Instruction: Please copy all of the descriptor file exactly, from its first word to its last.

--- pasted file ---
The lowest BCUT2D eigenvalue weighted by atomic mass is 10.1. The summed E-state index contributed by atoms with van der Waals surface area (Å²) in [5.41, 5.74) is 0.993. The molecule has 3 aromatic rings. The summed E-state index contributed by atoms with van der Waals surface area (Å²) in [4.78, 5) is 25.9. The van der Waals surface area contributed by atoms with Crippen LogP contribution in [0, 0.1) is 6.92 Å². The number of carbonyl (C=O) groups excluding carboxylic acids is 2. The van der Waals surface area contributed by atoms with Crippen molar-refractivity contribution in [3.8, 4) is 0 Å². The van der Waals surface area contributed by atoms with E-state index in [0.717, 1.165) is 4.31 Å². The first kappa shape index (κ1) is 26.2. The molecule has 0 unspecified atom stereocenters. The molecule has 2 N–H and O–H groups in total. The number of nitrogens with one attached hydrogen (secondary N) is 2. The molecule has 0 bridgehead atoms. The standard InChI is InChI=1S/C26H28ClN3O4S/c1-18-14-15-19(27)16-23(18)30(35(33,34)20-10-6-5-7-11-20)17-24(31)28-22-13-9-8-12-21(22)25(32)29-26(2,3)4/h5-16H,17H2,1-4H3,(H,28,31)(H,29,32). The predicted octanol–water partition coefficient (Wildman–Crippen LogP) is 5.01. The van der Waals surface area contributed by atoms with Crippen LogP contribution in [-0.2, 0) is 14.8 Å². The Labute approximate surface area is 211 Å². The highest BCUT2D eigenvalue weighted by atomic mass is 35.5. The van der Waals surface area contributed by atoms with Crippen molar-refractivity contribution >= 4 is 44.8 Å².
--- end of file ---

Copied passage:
The lowest BCUT2D eigenvalue weighted by atomic mass is 10.1. The summed E-state index contributed by atoms with van der Waals surface area (Å²) in [5.41, 5.74) is 0.993. The molecule has 3 aromatic rings. The summed E-state index contributed by atoms with van der Waals surface area (Å²) in [4.78, 5) is 25.9. The van der Waals surface area contributed by atoms with Crippen LogP contribution in [0, 0.1) is 6.92 Å². The number of carbonyl (C=O) groups excluding carboxylic acids is 2. The van der Waals surface area contributed by atoms with Crippen molar-refractivity contribution in [3.8, 4) is 0 Å². The van der Waals surface area contributed by atoms with E-state index in [0.717, 1.165) is 4.31 Å². The first kappa shape index (κ1) is 26.2. The molecule has 0 unspecified atom stereocenters. The molecule has 2 N–H and O–H groups in total. The number of nitrogens with one attached hydrogen (secondary N) is 2. The molecule has 0 bridgehead atoms. The standard InChI is InChI=1S/C26H28ClN3O4S/c1-18-14-15-19(27)16-23(18)30(35(33,34)20-10-6-5-7-11-20)17-24(31)28-22-13-9-8-12-21(22)25(32)29-26(2,3)4/h5-16H,17H2,1-4H3,(H,28,31)(H,29,32). The predicted octanol–water partition coefficient (Wildman–Crippen LogP) is 5.01. The van der Waals surface area contributed by atoms with Crippen LogP contribution in [-0.2, 0) is 14.8 Å². The Labute approximate surface area is 211 Å². The highest BCUT2D eigenvalue weighted by atomic mass is 35.5. The van der Waals surface area contributed by atoms with Crippen molar-refractivity contribution >= 4 is 44.8 Å².